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Larkin and Houseman on sex

January 15, 2013

Dry-Point and “The Nettle Poem”

Dry-Point is not about the dry-point technique of etching with a sharp needle, but about sex. Larkin originally paired it with another poem on the same topic, nominally about a different way to make pictures, but he never bothered to publish Oils, and most experts agree it was not much good. But everyone thinks Dry-Point is a masterpiece.

I disagree. It doesn’t rhyme, and the grammar’s all wrong. Repeated exclamation marks! Readers shouldn’t have to look up that Birmingham refers to the allegedly tawdry jewellery made in that city. Annus Mirabilis and High Windows said so much more, and said it better. We don’t read poetry to learn that sex often disappoints, and we don’t read Larkin for poems that need explaining.

Dry-Point

Endlessly, time-honoured irritant,
A bubble is restively forming at your tip.
Burst it as fast as we can –
It will grow again until we begin dying.

Silently it inflates, till we’re enclosed
And forced to start the struggle to get out:
Bestial, intent, real.
The wet spark comes, the bright blown walls collapse,

But what sad scapes we cannot turn from then:
What ashen hills! what salted, shrunken lakes!
How leaden the ring looks,
Birmingham magic all discredited,

And how remote that bare and sunscrubbed room,
Intensely far, that padlocked cube of light
We neither define nor prove,
Where you, we dream, obtain no right of entry.

Philip Larkin
I
Here’s the untitled “Nettle Poem”, no. XVI from A Shropshire Lad. It’s not about nettles either, but no-one needs telling what it is about.

It nods and curtseys and recovers

It nods and curtseys and recovers
When the wind blows above,
The nettle on the graves of lovers
That hanged themselves for love.

The nettle nods, the wind blows over,
The man, he does not move,
The lover of the grave, the lover
That hanged himself for love.

A E Houseman

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5 Comments leave one →
  1. Will permalink
    March 8, 2013 12:59 am

    You have absolutely no idea what you are talking about, and clearly know nothing about poetry, Philip Larkin, and probably sex. I knew the man at Hull and he would laugh to scorn your amateur and faintly impertinent non-interpretation. And I mean that with all possible dis-respect.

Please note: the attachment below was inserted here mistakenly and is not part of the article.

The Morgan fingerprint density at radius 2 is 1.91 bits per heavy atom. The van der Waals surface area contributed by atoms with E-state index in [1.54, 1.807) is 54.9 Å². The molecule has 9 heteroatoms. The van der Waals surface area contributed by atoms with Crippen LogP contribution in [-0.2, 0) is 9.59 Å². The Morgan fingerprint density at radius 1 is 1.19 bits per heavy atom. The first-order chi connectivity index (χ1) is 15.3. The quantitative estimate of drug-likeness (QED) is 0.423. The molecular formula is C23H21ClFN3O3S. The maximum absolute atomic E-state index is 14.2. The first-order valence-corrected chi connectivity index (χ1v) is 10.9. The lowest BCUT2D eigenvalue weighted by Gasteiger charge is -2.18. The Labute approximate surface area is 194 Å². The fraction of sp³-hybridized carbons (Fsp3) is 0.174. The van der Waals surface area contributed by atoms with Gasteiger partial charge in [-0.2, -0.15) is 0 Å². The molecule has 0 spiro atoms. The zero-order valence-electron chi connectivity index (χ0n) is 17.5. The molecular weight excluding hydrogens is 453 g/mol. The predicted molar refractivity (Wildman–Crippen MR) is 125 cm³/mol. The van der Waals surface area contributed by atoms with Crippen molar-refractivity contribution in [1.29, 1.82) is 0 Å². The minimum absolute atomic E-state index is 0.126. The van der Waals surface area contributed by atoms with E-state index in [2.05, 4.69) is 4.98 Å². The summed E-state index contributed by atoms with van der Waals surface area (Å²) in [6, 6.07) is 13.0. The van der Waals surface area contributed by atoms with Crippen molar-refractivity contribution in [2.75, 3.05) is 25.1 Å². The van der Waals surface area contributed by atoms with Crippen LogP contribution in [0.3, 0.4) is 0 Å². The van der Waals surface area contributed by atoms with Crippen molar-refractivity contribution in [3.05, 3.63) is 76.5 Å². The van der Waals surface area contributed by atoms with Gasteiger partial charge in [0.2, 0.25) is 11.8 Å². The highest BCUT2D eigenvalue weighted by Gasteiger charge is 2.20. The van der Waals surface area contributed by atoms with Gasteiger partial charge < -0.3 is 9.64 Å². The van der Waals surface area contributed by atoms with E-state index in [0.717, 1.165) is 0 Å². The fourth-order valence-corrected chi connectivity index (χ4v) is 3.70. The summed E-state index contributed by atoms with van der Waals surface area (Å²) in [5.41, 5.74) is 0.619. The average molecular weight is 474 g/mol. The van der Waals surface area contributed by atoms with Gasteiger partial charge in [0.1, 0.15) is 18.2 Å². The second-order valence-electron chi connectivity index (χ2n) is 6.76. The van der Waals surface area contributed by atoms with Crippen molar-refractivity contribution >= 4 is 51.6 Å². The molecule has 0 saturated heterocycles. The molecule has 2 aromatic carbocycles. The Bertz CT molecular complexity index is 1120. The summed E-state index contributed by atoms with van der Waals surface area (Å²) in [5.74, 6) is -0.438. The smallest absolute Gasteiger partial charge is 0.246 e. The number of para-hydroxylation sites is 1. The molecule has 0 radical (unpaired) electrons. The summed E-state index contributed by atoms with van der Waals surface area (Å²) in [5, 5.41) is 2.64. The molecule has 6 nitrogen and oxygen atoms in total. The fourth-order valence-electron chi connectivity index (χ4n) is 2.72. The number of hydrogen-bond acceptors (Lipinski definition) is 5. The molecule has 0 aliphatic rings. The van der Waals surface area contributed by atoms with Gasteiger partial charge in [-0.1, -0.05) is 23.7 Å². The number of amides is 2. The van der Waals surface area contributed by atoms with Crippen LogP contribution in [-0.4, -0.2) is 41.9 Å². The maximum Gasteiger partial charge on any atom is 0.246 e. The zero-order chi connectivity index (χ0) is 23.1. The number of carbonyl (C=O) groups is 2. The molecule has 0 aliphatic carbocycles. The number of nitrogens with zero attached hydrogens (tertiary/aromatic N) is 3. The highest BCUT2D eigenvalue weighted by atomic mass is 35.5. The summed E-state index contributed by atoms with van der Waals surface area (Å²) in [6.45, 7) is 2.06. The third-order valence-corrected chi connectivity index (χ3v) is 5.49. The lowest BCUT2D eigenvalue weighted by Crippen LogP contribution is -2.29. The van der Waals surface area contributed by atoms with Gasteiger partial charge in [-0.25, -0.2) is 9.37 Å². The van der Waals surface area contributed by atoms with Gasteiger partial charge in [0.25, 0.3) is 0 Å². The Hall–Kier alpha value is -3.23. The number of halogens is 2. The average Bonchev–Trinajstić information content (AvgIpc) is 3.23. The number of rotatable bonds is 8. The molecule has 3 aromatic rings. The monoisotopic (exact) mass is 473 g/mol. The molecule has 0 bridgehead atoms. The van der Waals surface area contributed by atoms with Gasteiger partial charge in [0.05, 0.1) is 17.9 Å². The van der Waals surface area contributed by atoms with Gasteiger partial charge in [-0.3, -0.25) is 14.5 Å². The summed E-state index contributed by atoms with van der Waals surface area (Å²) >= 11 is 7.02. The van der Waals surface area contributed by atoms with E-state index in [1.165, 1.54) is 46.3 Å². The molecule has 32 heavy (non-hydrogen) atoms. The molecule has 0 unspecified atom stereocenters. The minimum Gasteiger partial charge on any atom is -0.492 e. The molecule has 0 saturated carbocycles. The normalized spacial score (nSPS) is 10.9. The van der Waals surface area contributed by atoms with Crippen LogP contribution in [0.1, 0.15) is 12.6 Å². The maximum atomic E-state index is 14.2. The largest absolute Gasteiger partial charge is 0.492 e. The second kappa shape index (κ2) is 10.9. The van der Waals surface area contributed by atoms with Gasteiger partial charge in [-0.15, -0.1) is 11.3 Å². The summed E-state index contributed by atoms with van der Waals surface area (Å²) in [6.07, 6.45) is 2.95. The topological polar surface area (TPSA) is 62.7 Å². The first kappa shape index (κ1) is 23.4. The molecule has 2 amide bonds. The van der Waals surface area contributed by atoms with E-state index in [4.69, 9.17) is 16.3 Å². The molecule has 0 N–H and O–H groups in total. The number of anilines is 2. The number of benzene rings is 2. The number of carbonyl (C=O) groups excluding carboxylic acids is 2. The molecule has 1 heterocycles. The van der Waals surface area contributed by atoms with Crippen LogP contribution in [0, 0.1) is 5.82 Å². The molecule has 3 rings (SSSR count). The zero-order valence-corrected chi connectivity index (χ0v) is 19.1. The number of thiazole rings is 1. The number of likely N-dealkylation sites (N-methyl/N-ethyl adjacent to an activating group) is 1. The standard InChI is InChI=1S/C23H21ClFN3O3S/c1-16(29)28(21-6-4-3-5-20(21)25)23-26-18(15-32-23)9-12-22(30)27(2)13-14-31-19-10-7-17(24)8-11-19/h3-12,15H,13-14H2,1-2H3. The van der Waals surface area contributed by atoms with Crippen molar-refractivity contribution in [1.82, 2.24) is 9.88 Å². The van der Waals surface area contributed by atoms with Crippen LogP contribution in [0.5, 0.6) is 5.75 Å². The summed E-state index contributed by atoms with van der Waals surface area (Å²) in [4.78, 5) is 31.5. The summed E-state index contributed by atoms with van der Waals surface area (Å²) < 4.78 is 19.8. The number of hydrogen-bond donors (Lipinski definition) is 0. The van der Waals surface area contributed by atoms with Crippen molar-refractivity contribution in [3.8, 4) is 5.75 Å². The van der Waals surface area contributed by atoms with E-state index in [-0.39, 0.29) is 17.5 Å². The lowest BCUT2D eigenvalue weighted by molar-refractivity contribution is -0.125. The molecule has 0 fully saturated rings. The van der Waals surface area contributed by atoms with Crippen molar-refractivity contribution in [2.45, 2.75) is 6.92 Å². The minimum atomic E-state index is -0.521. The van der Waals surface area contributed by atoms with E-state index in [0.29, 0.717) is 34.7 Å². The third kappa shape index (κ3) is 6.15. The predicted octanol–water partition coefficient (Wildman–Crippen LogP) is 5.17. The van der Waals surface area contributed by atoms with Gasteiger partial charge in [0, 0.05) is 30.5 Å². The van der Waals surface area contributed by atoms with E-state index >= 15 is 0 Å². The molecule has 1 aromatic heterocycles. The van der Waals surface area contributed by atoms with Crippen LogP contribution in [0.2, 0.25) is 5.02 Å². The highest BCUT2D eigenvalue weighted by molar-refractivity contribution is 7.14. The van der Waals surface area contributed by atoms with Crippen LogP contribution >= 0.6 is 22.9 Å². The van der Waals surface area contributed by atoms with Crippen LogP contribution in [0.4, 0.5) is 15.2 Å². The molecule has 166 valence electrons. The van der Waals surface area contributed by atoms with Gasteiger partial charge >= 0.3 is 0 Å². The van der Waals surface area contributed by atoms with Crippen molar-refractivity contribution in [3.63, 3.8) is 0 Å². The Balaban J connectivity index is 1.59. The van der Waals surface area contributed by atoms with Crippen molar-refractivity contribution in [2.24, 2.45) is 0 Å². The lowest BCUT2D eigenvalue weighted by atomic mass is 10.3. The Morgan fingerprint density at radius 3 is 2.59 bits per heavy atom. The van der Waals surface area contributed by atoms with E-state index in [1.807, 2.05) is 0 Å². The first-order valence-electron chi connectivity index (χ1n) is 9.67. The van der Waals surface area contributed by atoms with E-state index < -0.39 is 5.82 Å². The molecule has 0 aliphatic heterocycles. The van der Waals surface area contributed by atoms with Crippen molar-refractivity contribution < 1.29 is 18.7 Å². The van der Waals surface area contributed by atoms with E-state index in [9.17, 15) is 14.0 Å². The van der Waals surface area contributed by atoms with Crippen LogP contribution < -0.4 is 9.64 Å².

Permit me to also point out that you haven’t even replicated the poem correctly – it is “fast” not ‘far’ (line three) and “scapes” not ‘scrapes’ – line nine.

    The poem WAS published with a companion piece entitled “Two Portraits About Sex” – another ‘fact’ you seem to have overlooked.

    • March 8, 2013 7:16 am

      Goodness! What can I say? I should have realised the original title of the paired poems clarifies the subject. And thanks for pointing out the text errors, now corrected.

      • Will permalink
        March 8, 2013 7:45 pm

        Well done for correcting the errors of fact and swallowing my diatribe, which, if it offended in any way, I apologise for.

      • March 9, 2013 8:55 am

        No worries. Better to be abused than ignored.

        I’m a great, albeit amateur, fan. Mostly, I just rave – this was a rare chance to find fault. I know good poems needn’t rhyme, but Larkin’s mostly do, and I like that. And he’s rarely obscure, and I like that.

        How did you know Larkin?

    • Nancy the fire fighter permalink
      March 5, 2017 7:53 pm

      This is honestly a LOL moment for me. It is a Sunday evening and I am browsing the internet for some interpretation of ‘Dry Point’ for my A level English Lit class tomorrow morning…and… I come across this…

      @Will – let me just say you are absolutely badass for defending Larkin the way you did.

      You the man Will.

      You IS the man.

      @Jim… thank you for accepting Will’s (fire) response with such humility.

      #SecretLarkinFan (or not so secret)

      P.s. Why am I procrastinating?

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